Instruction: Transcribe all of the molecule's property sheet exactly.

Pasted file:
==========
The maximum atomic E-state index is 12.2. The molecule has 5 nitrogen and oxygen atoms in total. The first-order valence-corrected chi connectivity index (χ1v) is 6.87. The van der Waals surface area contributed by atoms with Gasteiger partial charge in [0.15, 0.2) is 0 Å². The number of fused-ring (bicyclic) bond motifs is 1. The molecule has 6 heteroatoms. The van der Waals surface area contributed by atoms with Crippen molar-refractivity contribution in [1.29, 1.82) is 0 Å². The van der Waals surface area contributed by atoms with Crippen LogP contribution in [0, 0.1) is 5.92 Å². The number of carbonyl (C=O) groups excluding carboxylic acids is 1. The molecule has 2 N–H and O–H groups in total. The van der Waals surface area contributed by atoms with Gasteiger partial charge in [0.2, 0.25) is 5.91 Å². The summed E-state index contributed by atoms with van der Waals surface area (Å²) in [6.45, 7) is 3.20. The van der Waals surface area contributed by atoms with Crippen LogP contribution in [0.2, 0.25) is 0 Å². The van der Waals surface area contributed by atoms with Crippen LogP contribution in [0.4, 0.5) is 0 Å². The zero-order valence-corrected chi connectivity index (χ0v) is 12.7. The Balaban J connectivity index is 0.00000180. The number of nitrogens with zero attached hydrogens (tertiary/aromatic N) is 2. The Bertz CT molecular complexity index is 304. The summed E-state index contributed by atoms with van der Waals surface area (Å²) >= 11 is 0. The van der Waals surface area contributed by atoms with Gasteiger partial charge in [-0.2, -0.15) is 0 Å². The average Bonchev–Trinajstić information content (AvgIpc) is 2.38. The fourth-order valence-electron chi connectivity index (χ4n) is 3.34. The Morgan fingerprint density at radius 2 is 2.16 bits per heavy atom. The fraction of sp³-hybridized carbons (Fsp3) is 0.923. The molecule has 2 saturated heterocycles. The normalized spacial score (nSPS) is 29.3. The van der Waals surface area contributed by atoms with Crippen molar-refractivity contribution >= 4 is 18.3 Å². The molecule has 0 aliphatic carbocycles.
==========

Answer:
The maximum atomic E-state index is 12.2. The molecule has 5 nitrogen and oxygen atoms in total. The first-order valence-corrected chi connectivity index (χ1v) is 6.87. The van der Waals surface area contributed by atoms with Gasteiger partial charge in [0.15, 0.2) is 0 Å². The number of fused-ring (bicyclic) bond motifs is 1. The molecule has 6 heteroatoms. The van der Waals surface area contributed by atoms with Crippen molar-refractivity contribution in [1.29, 1.82) is 0 Å². The van der Waals surface area contributed by atoms with Crippen LogP contribution in [0, 0.1) is 5.92 Å². The number of carbonyl (C=O) groups excluding carboxylic acids is 1. The molecule has 2 N–H and O–H groups in total. The van der Waals surface area contributed by atoms with Gasteiger partial charge in [0.2, 0.25) is 5.91 Å². The summed E-state index contributed by atoms with van der Waals surface area (Å²) in [6.45, 7) is 3.20. The van der Waals surface area contributed by atoms with Crippen LogP contribution in [0.2, 0.25) is 0 Å². The van der Waals surface area contributed by atoms with Crippen LogP contribution in [0.4, 0.5) is 0 Å². The zero-order valence-corrected chi connectivity index (χ0v) is 12.7. The Balaban J connectivity index is 0.00000180. The number of nitrogens with zero attached hydrogens (tertiary/aromatic N) is 2. The Bertz CT molecular complexity index is 304. The summed E-state index contributed by atoms with van der Waals surface area (Å²) >= 11 is 0. The van der Waals surface area contributed by atoms with Gasteiger partial charge in [-0.2, -0.15) is 0 Å². The average Bonchev–Trinajstić information content (AvgIpc) is 2.38. The fourth-order valence-electron chi connectivity index (χ4n) is 3.34. The Morgan fingerprint density at radius 2 is 2.16 bits per heavy atom. The fraction of sp³-hybridized carbons (Fsp3) is 0.923. The molecule has 2 saturated heterocycles. The normalized spacial score (nSPS) is 29.3. The van der Waals surface area contributed by atoms with Crippen molar-refractivity contribution >= 4 is 18.3 Å². The molecule has 0 aliphatic carbocycles.